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Finding the Sweet Spot

Mitochondria are the 'powerhouse' of the cell, generating energy or ATP from a range of substrates, most commonly fatty acids and glucose. Strategies to maximise fat oxidation rates improves health, and later endurance performance with improved mitochondrial function. Maintaining endogenous carbohydrate stores improves high-intensity performance.

Mitochondrial function is essential to health and performance.


Carbohydrate and fat metabolism

The main function of adipose tissue (body fat) is to provide energy to the body, which is sufficient even for glycolytic-dependent tissues (Cahill, 1970). Adipose tissue is the largest endocrine organ in the body and exerts an impact on whole body metabolism, regulating appetite and fat mass through the hormones Leptin and Adiponectin among others; dysfunctional or ‘overfat’ (Maffetone and Laursen, 2016) adipose tissues are implicated in the development of inflammatory diseases, insulin resistance and cardiometabolic disorders (Coelho, 2013, Maffetone and Laursen, 2016, 2020).


Fight-or-Flight: Stress

Elevated blood glucose, or hyperglycemia, is a response to stress. Mitochondrial dysfunction is attributed to many chronic disease states. With high blood sugar levels, most mitochondrial Acetyl-CoA will be derived from glucose, and after a meal or in a ‘fasted’ state, once blood sugar levels return to normal, Acetyl-CoA is produced via β-oxidation of fatty acids (Alabduladhem and Bordoni, 2021). In the time after a meal, glycogen stores are spared for energy and are not used as the primary source of energy, unless for an acute emergency, such as high-intensity exercise, our in-built fight or flight response (Cahill, 1970).

Metabolic Switch

(Purdom et al., 2018) The crossover concept. The relative decrease in energy derived from lipid (fat) as exercise intensity increases, our fight-or-flight response, corresponds with an increase in carbohydrate (CHO). The crossover point describes when the CHO contribution to substrate oxidation supersedes that of fat. MFO: maximal fat oxidation. Adapted from Brooks and Mercier, 1994.


Maximising MFO:

Strategies to improve fat oxidation rates include training with low carbohydrate stores, modifying carbohydrate intake depending on the session, and training in the heat, which all improve cellular adaptations toward increased oxidation of lipid sources. (Maunder et al., 2021).


What are you burning?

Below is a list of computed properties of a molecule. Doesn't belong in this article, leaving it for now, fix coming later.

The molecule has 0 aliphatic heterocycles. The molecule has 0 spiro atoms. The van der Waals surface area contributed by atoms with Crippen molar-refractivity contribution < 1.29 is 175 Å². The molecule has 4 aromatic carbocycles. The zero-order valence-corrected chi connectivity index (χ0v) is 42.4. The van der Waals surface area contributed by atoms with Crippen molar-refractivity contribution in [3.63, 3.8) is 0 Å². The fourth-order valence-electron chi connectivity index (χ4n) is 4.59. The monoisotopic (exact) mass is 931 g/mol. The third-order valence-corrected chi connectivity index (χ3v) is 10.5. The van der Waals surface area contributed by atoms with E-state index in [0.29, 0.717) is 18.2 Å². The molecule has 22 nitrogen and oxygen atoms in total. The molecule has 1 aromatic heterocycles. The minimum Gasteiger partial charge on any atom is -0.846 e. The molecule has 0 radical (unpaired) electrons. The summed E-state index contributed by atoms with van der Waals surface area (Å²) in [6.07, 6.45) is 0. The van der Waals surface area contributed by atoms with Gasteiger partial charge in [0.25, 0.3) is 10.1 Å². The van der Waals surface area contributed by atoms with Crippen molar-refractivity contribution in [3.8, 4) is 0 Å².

Respiratory quotient (RQ) is a measure of gasses, oxygen and carbon dioxide absorbed and released during respiration. It can measure whether metabolism is burning fat, the normal resting and low intensity state, or sugar, the fight-or-flight response. Predominantly burning fat throughout the day leads to improved energy levels.

Children are better fat-burners than adults (Kostyak et al., 2007).


So what?

Reducing overall carbohydrate intake in conjunction with an increase in calories from fat can improve fat oxidation rates. This can improve low-intensity, steady state, sustained aerobic performance.


Take home:

Take the test: hand-held respirometers are available to monitor fuel use in the body, whether you are predominantly burning fat or carbohydrate: Lumen: https://www.lumen.com/en-us/home.html.


Healthful carbohydrate metabolism is individual, and changes through lifespan.


Carbohydrate intake for performance is specific to the exercise context.


References:

Alabduladhem T.O., Bordoni B. (2021). Physiology, Krebs Cycle. Feb 7. In: StatPearls [Internet]. Treasure Island (FL): StatPearls Publishing.


Cahill GF Jr. (1970). Starvation in man. N Engl J Med. 19;282(12).


Coelho M, Oliveira T, Fernandes R. (2013). Biochemistry of adipose tissue: an endocrine organ. Arch Med Sci. Apr 20;9(2):191-200.


Kostyak JC, Kris-Etherton P, Bagshaw D, DeLany JP, Farrell PA. Relative fat oxidation is higher in children than adults. Nutr J. 2007 Aug 16;6:19. doi: 10.1186/1475-2891-6-19. PMID: 17705825; PMCID: PMC2014754.


Maffetone PB, Rivera-Dominguez I, Laursen PB. Overfat and underfat: new terms and definitions long overdue. Front Public Health. (2016) 4:279.


Maffetone Philip B., Laursen Paul B. (2020). The Perfect Storm: Coronavirus (Covid-19) Pandemic Meets Overfat Pandemic. Frontiers in Public Health 8, 135.


Maunder, E., Plews, D.J., Wallis, G.A., Brick, M.J., Leigh, W.B., Chang, W.-L., Watkins, C.M. and Kilding, A.E. (2021), Temperate performance and metabolic adaptations following endurance training performed under environmental heat stress. Physiol Rep, 9: e14849.


Purdom, T., Kravitz, L., Dokladny, K. et al. Understanding the factors that effect maximal fat oxidation. J Int Soc Sports Nutr 15, 3 (2018). https://doi.org/10.1186/s12970-018-0207-1.

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